“From our perspective, you don’t need to spend a million dollars,” said Risa Schatz, owner of 7th Level Technologies, Sugarloaf, Luzerne County. “The bottom line is you need to keep your employees working as efficiently as possible.”

That efficiency begins with the correct hardware to maintain or improve productivity.

“If you want your employees to be working efficiently, you do need to have some modern equipment, a modern operating system,” Schatz said. “That doesn’t mean you have to go out and spend thousands and thousands of dollars on the best processor. You have to tailor it toward what applications they are using and what they are doing day to day. The same thing goes to Internet speed. Paying more for a higher-tier package does not mean that you are not going to get the computer to open applications faster because it depends on the hardware in that machine.”

Hardware such as external hard drives, servers and USB flash drives represent technologies that have evolved as a backup source for many businesses to protect against data loss. Schatz recommends more.

“Having a good offsite data backup that is encrypted, that goes offsite pretty much every night and does file versioning is really to us, the most vital thing a business can have these days,” she said.

Schatz also suggests businesses use a combination of onsite and cloud-based alternatives to expand that data protection. For example, online platforms such as Office 365 cloud exchange or Google’s business provide spam filters, anti-virus protection and data backup capabilities for e-mail. For small businesses, DropBox or Google Drive offer storage in the cloud.

“Gone are the days of let’s put it on a USB stick,” Schatz said. “They are mechanical devices. It’s not that you can’t do that but you want to have a digital backup somewhere so a cloud version, encrypted is so huge now. It’s so important.”

Savvy business owners put higher priorities on technologies that help the business do something more efficiently, faster and less expensively.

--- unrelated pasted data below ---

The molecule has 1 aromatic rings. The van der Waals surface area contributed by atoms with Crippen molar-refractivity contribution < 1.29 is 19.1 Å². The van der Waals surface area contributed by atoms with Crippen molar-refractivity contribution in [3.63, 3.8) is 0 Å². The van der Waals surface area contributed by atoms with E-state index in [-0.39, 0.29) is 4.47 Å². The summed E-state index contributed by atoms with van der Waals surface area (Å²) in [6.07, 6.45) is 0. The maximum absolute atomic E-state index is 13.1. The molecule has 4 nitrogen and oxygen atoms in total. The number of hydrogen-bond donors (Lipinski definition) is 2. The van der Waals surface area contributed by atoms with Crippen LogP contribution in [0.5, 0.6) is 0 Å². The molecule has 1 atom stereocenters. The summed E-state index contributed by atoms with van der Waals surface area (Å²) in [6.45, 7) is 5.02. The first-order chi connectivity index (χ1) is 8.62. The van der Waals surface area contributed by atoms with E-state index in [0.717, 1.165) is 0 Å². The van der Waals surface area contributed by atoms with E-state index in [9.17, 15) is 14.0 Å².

“Underlying that (technology) has to be a business efficiency, something that’s solving a problem in the marketplace, something that’s making an existing process more efficient,” said Scott Stiner, CEO and president of UM Technologies, Moosic. “That’s the underlying value of how companies use software nowadays. So if you are in the fashion business or energy business or widget manufacturing business, if you can find a technology that does it with less hands touching it, you’re going to increase your accuracy. You’re going to increase your efficiency; you’re going to increase your speed. Businesses look for those types of solutions.”

Businesses want those solutions to be simple to use, intuitive and secure. While most people use e-mail, an office suite of products and cell phones, users may not need all the bells and whistles offered.

“The very basic functions seem to be crowded out by all those additional features that get into the i-phone and it can become frustrating,” Stiner said. “There is a limit a user can take if you’re looking for one basic thing and that’s going to satisfy your user experience. A lot of the other stuff can become noise. Somebody doesn’t want to spend $700 when they can spend $99 because they’re going to use it very simply. I don’t think there’s one magic pill that solves everybody’s problems.”

To make the best use of technology and determine what you need and what you don’t, investing in the advice of an expert may save you money and uncover options you may not have considered.

“There’s definitely a lot of noise on what is needful and what is not,” said Michael Pickreign, chief technology expert at tech42, LLC, Dunmore. “We see a lot of what we refer to as ‘Cousin Eddies’ in the industry where their receptionist’s father’s brother’s former roommate twice removed knows something about computers and does it for them. It’s usually a pretty economical solution for the company but a ton of things get overlooked because they are not in the industry day in and day out. They are putting in home solutions rather than commercial solutions. Probably over time, the company spends more money on those solutions there than they would with us.”

tech42 offers an assessment of your business needs, commercial-grade solutions for the small business market and IT management services primarily to professional companies for a cost-effective flat monthly fee.

“What everybody does need is someone who really has a good footing and understanding in the marketplace and in the industry,” Pickreign said. “Look for and talk to other companies that have used a given vendor. Find somebody who has a good track record in what they do and has customers that will validate them. Don’t hire somebody off the street. Technology is very complicated. There are a lot of moving parts and definitely need people that know and understand.”